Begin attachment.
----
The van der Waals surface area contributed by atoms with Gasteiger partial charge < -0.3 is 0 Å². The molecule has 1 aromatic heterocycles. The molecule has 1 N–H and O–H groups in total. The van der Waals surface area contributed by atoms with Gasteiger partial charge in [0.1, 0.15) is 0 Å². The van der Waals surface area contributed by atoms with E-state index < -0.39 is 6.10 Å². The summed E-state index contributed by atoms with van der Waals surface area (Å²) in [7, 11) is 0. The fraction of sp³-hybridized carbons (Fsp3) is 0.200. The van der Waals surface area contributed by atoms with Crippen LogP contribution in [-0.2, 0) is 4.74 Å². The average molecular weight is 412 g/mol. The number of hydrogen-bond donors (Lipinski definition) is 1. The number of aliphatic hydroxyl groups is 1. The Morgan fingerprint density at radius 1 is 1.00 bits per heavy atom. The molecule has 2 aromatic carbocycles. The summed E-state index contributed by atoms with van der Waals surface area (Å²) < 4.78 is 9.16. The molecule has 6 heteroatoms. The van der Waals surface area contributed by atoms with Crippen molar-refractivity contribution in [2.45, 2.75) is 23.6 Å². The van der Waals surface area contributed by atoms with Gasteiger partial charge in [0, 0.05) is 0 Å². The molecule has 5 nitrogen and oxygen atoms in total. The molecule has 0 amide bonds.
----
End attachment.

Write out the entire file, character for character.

The van der Waals surface area contributed by atoms with Gasteiger partial charge < -0.3 is 0 Å². The molecule has 1 aromatic heterocycles. The molecule has 1 N–H and O–H groups in total. The van der Waals surface area contributed by atoms with Gasteiger partial charge in [0.1, 0.15) is 0 Å². The van der Waals surface area contributed by atoms with E-state index < -0.39 is 6.10 Å². The summed E-state index contributed by atoms with van der Waals surface area (Å²) in [7, 11) is 0. The fraction of sp³-hybridized carbons (Fsp3) is 0.200. The van der Waals surface area contributed by atoms with Crippen LogP contribution in [-0.2, 0) is 4.74 Å². The average molecular weight is 412 g/mol. The number of hydrogen-bond donors (Lipinski definition) is 1. The number of aliphatic hydroxyl groups is 1. The Morgan fingerprint density at radius 1 is 1.00 bits per heavy atom. The molecule has 2 aromatic carbocycles. The summed E-state index contributed by atoms with van der Waals surface area (Å²) < 4.78 is 9.16. The molecule has 6 heteroatoms. The van der Waals surface area contributed by atoms with Crippen molar-refractivity contribution in [2.45, 2.75) is 23.6 Å². The van der Waals surface area contributed by atoms with Gasteiger partial charge in [0, 0.05) is 0 Å². The molecule has 5 nitrogen and oxygen atoms in total. The molecule has 0 amide bonds.